KD: It is important to mention that, today, a considerable share of the HSFO fuels available are blended fuels. As you mention, there is no guarantee on the compatibility today, but on the other hand, we aren’t faced with many compatibility issues or claims, either. However, we can’t ignore the fact that there will be several varieties of the VLSFO 0.5% blends, and we need to help our customers deal with this challenge. In addition to the VLSFO 0.5% blends and testing already conducted, we have therefore prepared a couple of reference guides. We plan to make these available to our customers to assist them in the transition and help them identify the DNA of the VLSFO blends. This way, they will be better equipped to deal with the fuel on board the vessel.


One of the reference documents will enable our customers to categorise 0.5% fuels by listing the typical characteristics of Naphthenic vs Paraffinic vs Straight Run fuels. We believe this will be of great value to our customers and help them assess whether the new VLSFO fuels they are to receive, will be compatible with what they have been burning on board prior to the new supply of bunkers.


UE: Bunker fuel costs will inevitably rise in 2020 (unless crude oil prices crash like they did just before the 0.10% sulphur limit in ECAs took effect in 2015). This means the market will need greater access to credit than today to maintain current bunkering volumes. Is that credit going to be available?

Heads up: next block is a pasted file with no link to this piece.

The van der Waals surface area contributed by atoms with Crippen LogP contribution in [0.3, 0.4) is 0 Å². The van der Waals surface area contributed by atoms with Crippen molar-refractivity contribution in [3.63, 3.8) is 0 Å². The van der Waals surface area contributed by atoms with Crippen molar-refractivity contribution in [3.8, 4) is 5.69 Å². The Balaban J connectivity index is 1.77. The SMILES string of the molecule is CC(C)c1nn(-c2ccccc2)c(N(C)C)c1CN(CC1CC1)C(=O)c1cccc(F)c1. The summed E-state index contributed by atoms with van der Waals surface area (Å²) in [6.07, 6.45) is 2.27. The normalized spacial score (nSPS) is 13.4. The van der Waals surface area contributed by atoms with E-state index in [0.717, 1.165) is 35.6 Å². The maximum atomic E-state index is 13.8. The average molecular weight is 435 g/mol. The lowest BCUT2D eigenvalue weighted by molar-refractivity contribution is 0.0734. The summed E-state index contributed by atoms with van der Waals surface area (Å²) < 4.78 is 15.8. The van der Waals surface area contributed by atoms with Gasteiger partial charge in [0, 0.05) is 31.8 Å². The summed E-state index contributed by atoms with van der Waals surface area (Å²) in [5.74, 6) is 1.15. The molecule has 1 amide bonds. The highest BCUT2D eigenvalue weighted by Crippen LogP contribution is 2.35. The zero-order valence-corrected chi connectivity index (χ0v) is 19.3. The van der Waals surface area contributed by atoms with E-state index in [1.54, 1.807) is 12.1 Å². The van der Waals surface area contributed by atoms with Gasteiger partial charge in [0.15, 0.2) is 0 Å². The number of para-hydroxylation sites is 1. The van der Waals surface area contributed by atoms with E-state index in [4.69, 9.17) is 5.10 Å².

KD: I truly believe that the lack of credit in the market will pose a much greater risk than the product availability issue.

Just image the combination of the following scenarios: several significant credit providers have left the marketprices going up 30 – 40% the buyers are under pressure
banks are more tight-fisted than ever credit insurers also have their limits.


That said, I am pleased to report that we are prepared, as we have secured a 65% increase in our bank package that is still on a non-pledge basis. We will be ready and well positioned to assist our clients.


UE: What impact do you expect IMO 2020 will have on the bunker market?


KD: We have implemented a new acronym, “KYS” (Know Your Supplier), which means that the relationship between suppliers and customers will change. It will no longer solely be a “price-related” relationship – but rather a closer cooperation around the additional value-adding services that suppliers can bring to the table, including: guidance and services around the ability to expand credit lines to match the expected increase on bunker prices guidance and information on product quality and specifications, plus technical support during the transition to the new sulphur cap.


Therefore “KYS “ capabilities will be crucial, and we consider this to be one of the most significant changes within the bunker market on the back of IMO 2020.


UE: How long do you think it will take for the industry to adapt to the 0.50% sulphur limit and any disruption caused by it to settle down?


KD: Based on similar past disruptive effects on fuel markets, we assume a period of 18 to 36 months, depending on how the anticipated challenges represented by VLSFO 0.5% blends get mitigated or addressed. Also, if the number of vessels fitted with scrubbers increases dramatically within the first 2 years, we are likely to return to a balanced and well-supplied market sooner than expected.


UE: Finally, as the head of a leading global bunker fuel and service provider, what advise do you have for IBIA?


KD: Make sure that the entire value chain understands that we are in this together. There is no room for “us and them”. We all need to understand and accept that the good old days are never to return. Embrace the new mantra of partnership – Know Your Supplier – and plan your activities accordingly.